Hence the conflict has been reduced to its most basic element: Israel maintains a huge occupation army outside its internationally recognized borders, in someone else’s land, for the sole purpose of taking that land from those people, giving it to well-armed settlers and preventing the freedom and independence of the dispossessed.
Sharon believes that by unleashing Israel’s firepower on an almost defenceless people, he can force them to surrender. In fact, he has done the opposite. While Israeli morale is at its lowest in years, Israel’s economy is collapsing, and there is increasing dissent within the army and society. Israel is in a deep internal crisis. Palestinians, though suffering unimaginably under Israel’s sadistic rule, are more united and firm than ever that the occupation will end completely. If the world will not enforce the dozens of United Nations resolutions requiring Israel to withdraw, then the Palestinian people will enforce them themselves.
Israel’s dominant discourse about itself and its own sense of victimization, even as it oppresses an entire nation, is so neurotic and self- absorbed that most Israelis do not even see that despite the bitter circumstances of its birth, Israel had succeeded in achieving recognition even from the very people it dispossessed—the Palestinians. Now Israel is working its hardest to undo that recognition and return itself to the status of a pariah. And because of its intransigence and insatiable greed for territory, Israel looks less permanent and less legitimate in the world’s eyes than ever before.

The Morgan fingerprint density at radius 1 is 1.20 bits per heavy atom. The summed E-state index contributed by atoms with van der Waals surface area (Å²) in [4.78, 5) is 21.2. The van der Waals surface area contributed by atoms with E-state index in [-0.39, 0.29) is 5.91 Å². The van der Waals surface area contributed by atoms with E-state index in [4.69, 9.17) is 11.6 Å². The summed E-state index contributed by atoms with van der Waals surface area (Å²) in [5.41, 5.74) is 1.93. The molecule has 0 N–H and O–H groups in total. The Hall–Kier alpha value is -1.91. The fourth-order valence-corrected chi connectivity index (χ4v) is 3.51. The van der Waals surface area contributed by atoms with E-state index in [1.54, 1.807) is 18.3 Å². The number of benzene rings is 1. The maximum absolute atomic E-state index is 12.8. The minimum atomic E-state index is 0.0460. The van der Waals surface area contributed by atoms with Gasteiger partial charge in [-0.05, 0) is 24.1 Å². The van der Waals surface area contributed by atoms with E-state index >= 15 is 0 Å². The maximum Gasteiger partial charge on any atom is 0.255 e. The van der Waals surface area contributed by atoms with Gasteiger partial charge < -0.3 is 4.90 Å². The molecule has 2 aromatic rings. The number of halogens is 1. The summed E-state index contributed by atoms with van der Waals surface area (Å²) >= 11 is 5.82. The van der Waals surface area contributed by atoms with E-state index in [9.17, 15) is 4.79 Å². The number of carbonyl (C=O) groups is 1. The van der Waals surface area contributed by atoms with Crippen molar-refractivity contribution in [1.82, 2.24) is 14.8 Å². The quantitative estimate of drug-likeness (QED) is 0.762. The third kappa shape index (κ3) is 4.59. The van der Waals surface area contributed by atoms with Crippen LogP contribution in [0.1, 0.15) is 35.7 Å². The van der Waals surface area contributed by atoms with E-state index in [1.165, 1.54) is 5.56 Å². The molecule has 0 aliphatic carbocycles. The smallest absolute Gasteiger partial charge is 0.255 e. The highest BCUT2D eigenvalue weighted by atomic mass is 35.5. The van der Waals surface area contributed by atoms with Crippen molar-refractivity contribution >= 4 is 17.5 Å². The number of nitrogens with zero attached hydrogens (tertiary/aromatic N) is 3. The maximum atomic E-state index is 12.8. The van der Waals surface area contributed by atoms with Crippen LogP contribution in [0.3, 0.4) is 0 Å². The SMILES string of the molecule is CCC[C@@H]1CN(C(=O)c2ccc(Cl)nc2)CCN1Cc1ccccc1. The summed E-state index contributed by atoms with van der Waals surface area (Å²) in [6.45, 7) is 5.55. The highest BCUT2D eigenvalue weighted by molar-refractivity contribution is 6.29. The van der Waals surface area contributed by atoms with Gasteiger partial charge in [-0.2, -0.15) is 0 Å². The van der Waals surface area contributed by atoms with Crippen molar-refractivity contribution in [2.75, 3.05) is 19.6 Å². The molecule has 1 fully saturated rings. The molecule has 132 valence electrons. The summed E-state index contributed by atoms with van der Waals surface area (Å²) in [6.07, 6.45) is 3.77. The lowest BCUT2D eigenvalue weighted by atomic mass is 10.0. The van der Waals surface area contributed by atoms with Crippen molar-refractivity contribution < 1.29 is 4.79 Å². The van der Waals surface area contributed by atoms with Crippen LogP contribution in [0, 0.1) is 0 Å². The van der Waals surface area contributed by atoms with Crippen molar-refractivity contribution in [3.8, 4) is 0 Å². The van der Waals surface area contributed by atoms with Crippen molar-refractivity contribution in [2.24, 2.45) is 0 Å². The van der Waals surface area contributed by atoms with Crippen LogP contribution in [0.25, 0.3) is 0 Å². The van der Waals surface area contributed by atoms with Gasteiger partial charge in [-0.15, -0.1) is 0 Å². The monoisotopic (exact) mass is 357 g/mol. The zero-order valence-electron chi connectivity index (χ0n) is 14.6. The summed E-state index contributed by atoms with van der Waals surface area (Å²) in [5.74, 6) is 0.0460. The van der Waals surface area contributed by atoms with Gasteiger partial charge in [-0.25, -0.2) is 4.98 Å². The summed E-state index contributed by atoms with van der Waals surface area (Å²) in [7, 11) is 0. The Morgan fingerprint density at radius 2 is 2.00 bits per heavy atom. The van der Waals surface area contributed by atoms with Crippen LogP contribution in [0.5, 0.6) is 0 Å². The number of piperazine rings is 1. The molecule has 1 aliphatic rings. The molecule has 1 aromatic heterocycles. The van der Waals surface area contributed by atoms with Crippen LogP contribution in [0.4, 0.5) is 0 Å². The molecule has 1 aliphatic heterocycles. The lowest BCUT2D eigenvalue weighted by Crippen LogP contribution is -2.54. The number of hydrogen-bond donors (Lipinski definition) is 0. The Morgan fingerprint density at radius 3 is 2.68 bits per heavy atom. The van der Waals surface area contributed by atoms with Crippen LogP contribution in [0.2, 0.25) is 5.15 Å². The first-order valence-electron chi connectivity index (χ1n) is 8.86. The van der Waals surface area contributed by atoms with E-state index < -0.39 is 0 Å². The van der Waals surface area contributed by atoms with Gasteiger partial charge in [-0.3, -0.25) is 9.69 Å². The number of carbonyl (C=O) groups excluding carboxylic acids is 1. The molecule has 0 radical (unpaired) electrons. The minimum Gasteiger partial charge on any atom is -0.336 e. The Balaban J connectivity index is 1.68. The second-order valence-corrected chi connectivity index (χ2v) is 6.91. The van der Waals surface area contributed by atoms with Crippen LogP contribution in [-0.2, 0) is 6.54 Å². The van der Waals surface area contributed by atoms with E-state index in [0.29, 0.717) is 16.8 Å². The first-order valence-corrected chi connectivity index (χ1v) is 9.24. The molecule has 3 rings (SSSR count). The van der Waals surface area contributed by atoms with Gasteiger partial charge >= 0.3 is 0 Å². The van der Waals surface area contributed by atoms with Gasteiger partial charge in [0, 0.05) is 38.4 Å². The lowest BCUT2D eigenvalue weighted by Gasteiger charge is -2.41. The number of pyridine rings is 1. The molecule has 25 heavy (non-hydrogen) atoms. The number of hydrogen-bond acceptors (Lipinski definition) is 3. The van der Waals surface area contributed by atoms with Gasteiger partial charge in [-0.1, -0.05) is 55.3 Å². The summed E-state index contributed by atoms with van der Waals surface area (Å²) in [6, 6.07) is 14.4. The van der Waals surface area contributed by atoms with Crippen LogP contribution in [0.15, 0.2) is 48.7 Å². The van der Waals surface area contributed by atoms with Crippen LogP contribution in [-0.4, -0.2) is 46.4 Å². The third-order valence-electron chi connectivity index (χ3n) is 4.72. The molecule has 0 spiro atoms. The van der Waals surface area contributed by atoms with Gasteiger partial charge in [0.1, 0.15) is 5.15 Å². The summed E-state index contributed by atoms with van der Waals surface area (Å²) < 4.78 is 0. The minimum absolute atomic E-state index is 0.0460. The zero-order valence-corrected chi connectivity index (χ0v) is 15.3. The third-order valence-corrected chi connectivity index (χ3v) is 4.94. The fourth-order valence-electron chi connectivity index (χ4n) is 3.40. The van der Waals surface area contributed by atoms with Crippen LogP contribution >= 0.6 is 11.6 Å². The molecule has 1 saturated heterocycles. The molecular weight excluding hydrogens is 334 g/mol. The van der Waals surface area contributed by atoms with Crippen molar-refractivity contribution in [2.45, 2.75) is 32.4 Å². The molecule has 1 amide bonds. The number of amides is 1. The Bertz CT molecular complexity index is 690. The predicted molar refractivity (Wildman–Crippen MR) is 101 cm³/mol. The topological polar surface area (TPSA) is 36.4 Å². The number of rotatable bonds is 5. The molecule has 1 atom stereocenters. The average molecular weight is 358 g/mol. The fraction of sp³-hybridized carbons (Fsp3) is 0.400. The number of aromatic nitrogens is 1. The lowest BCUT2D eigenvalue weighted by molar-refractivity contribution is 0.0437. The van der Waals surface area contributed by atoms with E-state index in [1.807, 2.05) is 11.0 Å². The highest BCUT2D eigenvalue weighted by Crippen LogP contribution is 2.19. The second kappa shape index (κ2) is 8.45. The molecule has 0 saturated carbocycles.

This is the path that Israel has chosen, when it could instead have had peace on the most generous terms that any dispossessed people could offer to its conquerors.
A glimmer of hope is offered by Israel’s re-emerging peace movement, but we have yet to see if this movement has learnt the mistakes of its past, when with a few brave and notable exceptions most of its adherents abjectly failed to advocate for a complete end to the occupation, and complete equality for Israelis and Palestinians, and therefore helped to fuel the illusion that Israel could have peace while keeping some of its conquests and giving the Palestinians less than their full rights.
While I have absolutely no doubt that the occupation will end, we should be under no illusions, nor should we celebrate. Israel will not succeed in imposing its will by force where every other colonial occupier in modern times has failed, whether in Algeria, India, Kenya, Cyprus, Vietnam, or East Timor. But as defeat for Israel’s occupation becomes more and more inevitable and visible, so can we expect Israel’s actions to become more dangerous, desperate and deadly.
Although the day of liberation will come, it will not come easily or quickly, nor without a great deal of further and wholly unnecessary bloodshed and misery for Palestinians and Israelis.
Ali Abunimah is vice-president of the Arab-American Action Network and a well-known media analyst, Abunimah regularly writes public letters to the media, coordinates campaigns, and appears on a variety of national and international news programs as a commentator on the Israeli-Palestinian conflict. He is one of the founders of The Electronic Intifada. Ali Abunimah contributed to “The New Intifada: Resisting Israel’s Apartheid” (Verso Books, 2001).